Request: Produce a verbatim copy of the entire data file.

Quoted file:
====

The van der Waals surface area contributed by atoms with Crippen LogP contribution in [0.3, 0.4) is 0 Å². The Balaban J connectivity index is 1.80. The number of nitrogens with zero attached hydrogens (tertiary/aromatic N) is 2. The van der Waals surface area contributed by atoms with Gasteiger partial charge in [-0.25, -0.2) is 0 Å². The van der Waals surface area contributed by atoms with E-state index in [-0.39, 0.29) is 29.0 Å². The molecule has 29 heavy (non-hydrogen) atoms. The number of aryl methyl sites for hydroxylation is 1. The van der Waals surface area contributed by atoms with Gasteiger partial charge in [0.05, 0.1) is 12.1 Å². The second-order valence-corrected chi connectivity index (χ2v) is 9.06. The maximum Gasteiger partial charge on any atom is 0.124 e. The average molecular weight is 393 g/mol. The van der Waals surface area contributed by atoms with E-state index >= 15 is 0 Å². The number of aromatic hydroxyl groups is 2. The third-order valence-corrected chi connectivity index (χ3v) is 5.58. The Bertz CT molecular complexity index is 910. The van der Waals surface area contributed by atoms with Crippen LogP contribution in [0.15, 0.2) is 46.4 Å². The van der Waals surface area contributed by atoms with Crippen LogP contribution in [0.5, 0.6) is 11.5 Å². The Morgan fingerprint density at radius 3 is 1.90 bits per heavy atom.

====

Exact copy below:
The van der Waals surface area contributed by atoms with Crippen LogP contribution in [0.3, 0.4) is 0 Å². The Balaban J connectivity index is 1.80. The number of nitrogens with zero attached hydrogens (tertiary/aromatic N) is 2. The van der Waals surface area contributed by atoms with Gasteiger partial charge in [-0.25, -0.2) is 0 Å². The van der Waals surface area contributed by atoms with E-state index in [-0.39, 0.29) is 29.0 Å². The molecule has 29 heavy (non-hydrogen) atoms. The number of aryl methyl sites for hydroxylation is 1. The van der Waals surface area contributed by atoms with Gasteiger partial charge in [0.05, 0.1) is 12.1 Å². The second-order valence-corrected chi connectivity index (χ2v) is 9.06. The maximum Gasteiger partial charge on any atom is 0.124 e. The average molecular weight is 393 g/mol. The van der Waals surface area contributed by atoms with E-state index >= 15 is 0 Å². The number of aromatic hydroxyl groups is 2. The third-order valence-corrected chi connectivity index (χ3v) is 5.58. The Bertz CT molecular complexity index is 910. The van der Waals surface area contributed by atoms with Crippen LogP contribution in [0.15, 0.2) is 46.4 Å². The van der Waals surface area contributed by atoms with Crippen LogP contribution in [0.5, 0.6) is 11.5 Å². The Morgan fingerprint density at radius 3 is 1.90 bits per heavy atom.